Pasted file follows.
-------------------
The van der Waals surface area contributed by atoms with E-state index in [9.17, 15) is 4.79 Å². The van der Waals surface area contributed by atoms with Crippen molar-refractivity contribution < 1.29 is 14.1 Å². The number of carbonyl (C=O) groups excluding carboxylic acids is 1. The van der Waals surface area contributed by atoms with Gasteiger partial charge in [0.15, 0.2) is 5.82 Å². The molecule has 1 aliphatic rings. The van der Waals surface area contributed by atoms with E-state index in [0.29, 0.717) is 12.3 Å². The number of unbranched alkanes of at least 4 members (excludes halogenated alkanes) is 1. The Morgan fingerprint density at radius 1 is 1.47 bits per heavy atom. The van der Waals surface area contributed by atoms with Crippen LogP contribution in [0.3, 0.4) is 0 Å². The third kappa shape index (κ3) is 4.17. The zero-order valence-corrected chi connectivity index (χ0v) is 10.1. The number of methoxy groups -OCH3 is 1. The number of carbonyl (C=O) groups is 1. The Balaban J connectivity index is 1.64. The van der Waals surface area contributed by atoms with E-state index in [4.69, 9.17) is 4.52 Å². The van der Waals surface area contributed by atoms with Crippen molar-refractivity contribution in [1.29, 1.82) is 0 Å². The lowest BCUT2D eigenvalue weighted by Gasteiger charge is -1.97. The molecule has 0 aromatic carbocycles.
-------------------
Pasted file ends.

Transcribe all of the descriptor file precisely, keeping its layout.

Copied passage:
The van der Waals surface area contributed by atoms with E-state index in [9.17, 15) is 4.79 Å². The van der Waals surface area contributed by atoms with Crippen molar-refractivity contribution < 1.29 is 14.1 Å². The number of carbonyl (C=O) groups excluding carboxylic acids is 1. The van der Waals surface area contributed by atoms with Gasteiger partial charge in [0.15, 0.2) is 5.82 Å². The molecule has 1 aliphatic rings. The van der Waals surface area contributed by atoms with E-state index in [0.29, 0.717) is 12.3 Å². The number of unbranched alkanes of at least 4 members (excludes halogenated alkanes) is 1. The Morgan fingerprint density at radius 1 is 1.47 bits per heavy atom. The van der Waals surface area contributed by atoms with Crippen LogP contribution in [0.3, 0.4) is 0 Å². The third kappa shape index (κ3) is 4.17. The zero-order valence-corrected chi connectivity index (χ0v) is 10.1. The number of methoxy groups -OCH3 is 1. The number of carbonyl (C=O) groups is 1. The Balaban J connectivity index is 1.64. The van der Waals surface area contributed by atoms with E-state index in [4.69, 9.17) is 4.52 Å². The van der Waals surface area contributed by atoms with Crippen molar-refractivity contribution in [1.29, 1.82) is 0 Å². The lowest BCUT2D eigenvalue weighted by Gasteiger charge is -1.97. The molecule has 0 aromatic carbocycles.